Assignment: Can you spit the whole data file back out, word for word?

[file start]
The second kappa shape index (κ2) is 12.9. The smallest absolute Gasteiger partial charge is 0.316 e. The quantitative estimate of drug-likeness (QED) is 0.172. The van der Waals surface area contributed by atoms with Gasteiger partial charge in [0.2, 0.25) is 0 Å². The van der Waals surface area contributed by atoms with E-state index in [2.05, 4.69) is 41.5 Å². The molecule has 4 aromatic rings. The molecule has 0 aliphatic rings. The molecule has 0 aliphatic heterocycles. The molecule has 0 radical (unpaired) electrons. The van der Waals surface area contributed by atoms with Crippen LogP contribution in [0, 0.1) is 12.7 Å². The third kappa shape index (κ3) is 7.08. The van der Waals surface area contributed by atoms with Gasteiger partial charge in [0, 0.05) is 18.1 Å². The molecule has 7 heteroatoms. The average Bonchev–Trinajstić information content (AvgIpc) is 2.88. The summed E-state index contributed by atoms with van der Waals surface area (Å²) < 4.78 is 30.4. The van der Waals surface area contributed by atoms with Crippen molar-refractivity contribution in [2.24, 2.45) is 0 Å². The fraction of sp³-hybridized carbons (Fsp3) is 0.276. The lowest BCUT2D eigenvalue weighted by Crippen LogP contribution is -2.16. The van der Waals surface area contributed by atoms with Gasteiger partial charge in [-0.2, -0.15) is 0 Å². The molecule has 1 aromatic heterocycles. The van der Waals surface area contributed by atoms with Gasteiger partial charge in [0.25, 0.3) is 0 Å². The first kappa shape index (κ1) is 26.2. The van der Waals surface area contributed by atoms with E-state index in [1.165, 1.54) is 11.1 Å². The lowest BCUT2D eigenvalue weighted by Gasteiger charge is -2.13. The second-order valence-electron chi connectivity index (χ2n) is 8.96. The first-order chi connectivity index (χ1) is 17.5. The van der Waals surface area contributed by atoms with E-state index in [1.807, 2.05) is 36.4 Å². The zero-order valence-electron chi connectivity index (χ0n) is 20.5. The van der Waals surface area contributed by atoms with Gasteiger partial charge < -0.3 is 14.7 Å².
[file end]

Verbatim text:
The second kappa shape index (κ2) is 12.9. The smallest absolute Gasteiger partial charge is 0.316 e. The quantitative estimate of drug-likeness (QED) is 0.172. The van der Waals surface area contributed by atoms with Gasteiger partial charge in [0.2, 0.25) is 0 Å². The van der Waals surface area contributed by atoms with E-state index in [2.05, 4.69) is 41.5 Å². The molecule has 4 aromatic rings. The molecule has 0 aliphatic rings. The molecule has 0 aliphatic heterocycles. The molecule has 0 radical (unpaired) electrons. The van der Waals surface area contributed by atoms with Crippen LogP contribution in [0, 0.1) is 12.7 Å². The third kappa shape index (κ3) is 7.08. The van der Waals surface area contributed by atoms with Gasteiger partial charge in [0, 0.05) is 18.1 Å². The molecule has 7 heteroatoms. The average Bonchev–Trinajstić information content (AvgIpc) is 2.88. The summed E-state index contributed by atoms with van der Waals surface area (Å²) < 4.78 is 30.4. The van der Waals surface area contributed by atoms with Crippen molar-refractivity contribution in [2.24, 2.45) is 0 Å². The fraction of sp³-hybridized carbons (Fsp3) is 0.276. The lowest BCUT2D eigenvalue weighted by Crippen LogP contribution is -2.16. The van der Waals surface area contributed by atoms with Gasteiger partial charge in [-0.2, -0.15) is 0 Å². The molecule has 1 aromatic heterocycles. The van der Waals surface area contributed by atoms with Gasteiger partial charge in [0.25, 0.3) is 0 Å². The first kappa shape index (κ1) is 26.2. The van der Waals surface area contributed by atoms with E-state index in [1.165, 1.54) is 11.1 Å². The lowest BCUT2D eigenvalue weighted by Gasteiger charge is -2.13. The second-order valence-electron chi connectivity index (χ2n) is 8.96. The first-order chi connectivity index (χ1) is 17.5. The van der Waals surface area contributed by atoms with E-state index in [1.807, 2.05) is 36.4 Å². The zero-order valence-electron chi connectivity index (χ0n) is 20.5. The van der Waals surface area contributed by atoms with Gasteiger partial charge < -0.3 is 14.7 Å².